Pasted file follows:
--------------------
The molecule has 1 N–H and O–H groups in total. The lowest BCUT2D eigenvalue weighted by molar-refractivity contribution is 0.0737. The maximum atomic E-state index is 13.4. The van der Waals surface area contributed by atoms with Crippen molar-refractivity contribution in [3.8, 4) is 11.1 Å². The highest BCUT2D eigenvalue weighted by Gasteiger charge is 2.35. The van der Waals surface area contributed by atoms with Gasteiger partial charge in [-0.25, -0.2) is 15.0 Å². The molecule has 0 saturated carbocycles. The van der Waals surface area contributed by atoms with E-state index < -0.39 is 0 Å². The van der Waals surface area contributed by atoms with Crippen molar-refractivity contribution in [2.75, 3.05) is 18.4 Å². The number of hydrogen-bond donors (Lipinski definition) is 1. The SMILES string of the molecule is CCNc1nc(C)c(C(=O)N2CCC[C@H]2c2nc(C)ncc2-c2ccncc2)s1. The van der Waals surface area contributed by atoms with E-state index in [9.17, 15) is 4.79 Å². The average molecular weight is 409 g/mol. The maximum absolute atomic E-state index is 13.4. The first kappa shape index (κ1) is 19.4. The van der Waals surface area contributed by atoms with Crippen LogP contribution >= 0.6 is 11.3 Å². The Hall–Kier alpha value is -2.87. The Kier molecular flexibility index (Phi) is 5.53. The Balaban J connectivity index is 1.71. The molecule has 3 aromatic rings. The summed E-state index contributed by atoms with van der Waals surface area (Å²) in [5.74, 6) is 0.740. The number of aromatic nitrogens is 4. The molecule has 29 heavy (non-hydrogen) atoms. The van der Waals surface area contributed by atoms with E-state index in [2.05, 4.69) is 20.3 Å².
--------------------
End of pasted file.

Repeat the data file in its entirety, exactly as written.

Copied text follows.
The molecule has 1 N–H and O–H groups in total. The lowest BCUT2D eigenvalue weighted by molar-refractivity contribution is 0.0737. The maximum atomic E-state index is 13.4. The van der Waals surface area contributed by atoms with Crippen molar-refractivity contribution in [3.8, 4) is 11.1 Å². The highest BCUT2D eigenvalue weighted by Gasteiger charge is 2.35. The van der Waals surface area contributed by atoms with Gasteiger partial charge in [-0.25, -0.2) is 15.0 Å². The molecule has 0 saturated carbocycles. The van der Waals surface area contributed by atoms with E-state index < -0.39 is 0 Å². The van der Waals surface area contributed by atoms with Crippen molar-refractivity contribution in [2.75, 3.05) is 18.4 Å². The number of hydrogen-bond donors (Lipinski definition) is 1. The SMILES string of the molecule is CCNc1nc(C)c(C(=O)N2CCC[C@H]2c2nc(C)ncc2-c2ccncc2)s1. The van der Waals surface area contributed by atoms with E-state index in [9.17, 15) is 4.79 Å². The average molecular weight is 409 g/mol. The maximum absolute atomic E-state index is 13.4. The first kappa shape index (κ1) is 19.4. The van der Waals surface area contributed by atoms with Crippen LogP contribution >= 0.6 is 11.3 Å². The Hall–Kier alpha value is -2.87. The Kier molecular flexibility index (Phi) is 5.53. The Balaban J connectivity index is 1.71. The molecule has 3 aromatic rings. The summed E-state index contributed by atoms with van der Waals surface area (Å²) in [5.74, 6) is 0.740. The number of aromatic nitrogens is 4. The molecule has 29 heavy (non-hydrogen) atoms. The van der Waals surface area contributed by atoms with E-state index in [2.05, 4.69) is 20.3 Å².